• 2:00pm
    Things to think about when growing with acquisitions

    Post-acquisition integration is usually the trigger for an enterprise-wide search for synergies and economies of scale, with management keen to merge as many common processes and functions as possible. The aim is to reduce the two organisations to one as quickly as possible. But this strategy often destroys shareholder value: it is extremely disruptive; it distracts business units and management; it often damages employee morale; and it ignores the fact that cost cutting by itself is not necessarily the best reason for making an acquisition. Fast-growth companies buy to leapfrog into new markets or sectors; they buy to access new technologies; and they buy to acquire key brands which provide access to new demographics at arm’s length from their own name. In these cases, the most successful acquirers treat their new purchases more like partners. Knowledge and best practice are shared both ways. Joint teams identify synergies which are pursued collaboratively. And if serial acquisition is a company’s strategy, this methodology seems to deliver. This treasurer explains how their firm decides what to integrate and how much, showing that highly-acquisitive companies can be better off avoiding the drive for rapid and complete integration.

  • 2:40pm
    Treasury’s M&A tightrope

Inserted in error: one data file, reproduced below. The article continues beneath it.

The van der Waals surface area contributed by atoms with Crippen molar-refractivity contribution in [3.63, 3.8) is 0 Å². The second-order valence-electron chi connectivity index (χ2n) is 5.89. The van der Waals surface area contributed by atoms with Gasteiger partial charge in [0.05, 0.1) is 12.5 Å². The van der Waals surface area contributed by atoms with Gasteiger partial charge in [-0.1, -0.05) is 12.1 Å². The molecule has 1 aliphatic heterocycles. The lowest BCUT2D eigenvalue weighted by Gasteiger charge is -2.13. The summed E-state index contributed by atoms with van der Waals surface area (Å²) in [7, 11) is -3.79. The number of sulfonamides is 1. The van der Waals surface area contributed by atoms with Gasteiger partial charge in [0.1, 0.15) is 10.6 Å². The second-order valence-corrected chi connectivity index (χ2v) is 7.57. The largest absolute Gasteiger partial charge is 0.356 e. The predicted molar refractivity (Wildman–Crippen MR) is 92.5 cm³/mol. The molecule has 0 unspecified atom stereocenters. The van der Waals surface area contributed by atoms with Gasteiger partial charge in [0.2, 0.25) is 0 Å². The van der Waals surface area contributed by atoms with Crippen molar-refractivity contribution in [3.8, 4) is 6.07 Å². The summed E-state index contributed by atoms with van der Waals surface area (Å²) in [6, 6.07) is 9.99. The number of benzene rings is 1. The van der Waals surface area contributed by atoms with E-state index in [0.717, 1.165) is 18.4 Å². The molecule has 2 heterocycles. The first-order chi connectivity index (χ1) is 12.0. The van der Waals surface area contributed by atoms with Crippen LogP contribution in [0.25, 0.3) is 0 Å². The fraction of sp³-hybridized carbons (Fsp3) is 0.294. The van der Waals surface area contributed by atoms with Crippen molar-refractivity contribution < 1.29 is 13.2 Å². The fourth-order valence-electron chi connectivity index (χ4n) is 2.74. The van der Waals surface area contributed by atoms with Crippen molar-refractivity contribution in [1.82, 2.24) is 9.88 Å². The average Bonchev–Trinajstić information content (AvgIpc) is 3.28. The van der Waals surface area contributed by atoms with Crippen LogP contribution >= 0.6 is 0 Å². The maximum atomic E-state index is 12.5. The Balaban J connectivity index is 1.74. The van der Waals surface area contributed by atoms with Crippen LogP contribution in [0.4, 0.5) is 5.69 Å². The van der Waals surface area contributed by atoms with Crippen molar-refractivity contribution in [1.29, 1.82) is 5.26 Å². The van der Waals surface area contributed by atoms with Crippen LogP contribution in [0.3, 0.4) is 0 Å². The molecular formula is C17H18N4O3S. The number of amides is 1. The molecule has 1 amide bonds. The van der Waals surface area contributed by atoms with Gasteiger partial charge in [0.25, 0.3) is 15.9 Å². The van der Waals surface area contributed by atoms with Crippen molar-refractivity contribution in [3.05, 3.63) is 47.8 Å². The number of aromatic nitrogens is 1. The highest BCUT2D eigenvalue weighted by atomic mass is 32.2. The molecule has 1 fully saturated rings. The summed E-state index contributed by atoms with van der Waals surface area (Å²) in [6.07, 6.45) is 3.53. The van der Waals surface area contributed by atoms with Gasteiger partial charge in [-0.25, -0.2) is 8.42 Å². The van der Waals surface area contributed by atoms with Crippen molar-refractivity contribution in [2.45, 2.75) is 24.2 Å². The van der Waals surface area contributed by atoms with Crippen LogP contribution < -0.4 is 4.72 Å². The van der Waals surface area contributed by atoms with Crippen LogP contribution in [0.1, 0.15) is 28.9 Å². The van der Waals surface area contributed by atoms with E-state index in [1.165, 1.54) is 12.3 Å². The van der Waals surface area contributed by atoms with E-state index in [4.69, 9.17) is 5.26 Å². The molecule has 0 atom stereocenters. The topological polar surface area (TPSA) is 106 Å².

Incumbent teams may know their markets best, but after most acquisitions it still makes sense to look holistically at the capital structure, access to funding, liquidity management and financial risk management of the new organisation. No matter how much due diligence was possible before the acquisition, finance also needs full control and visibility of the whole business’ cash to avoid disruption, potential fraud and liquidity and credit issues. The whole business must share common accounting policies and reporting norms. And it is fundamental to a successful risk management programme that all group exposures are understood and that hedge policies reflect the activities of the entire company, not silos within it. This potential clash between the need for a centralised finance function and the desire to keep post-acquisition integration as manageable as possible is a challenge for treasury. For this treasurer, minimising disruption to a newly-acquired local business while ensuring the delivery of core financed functions across the merged businesses as difficult. Here’s how they did it.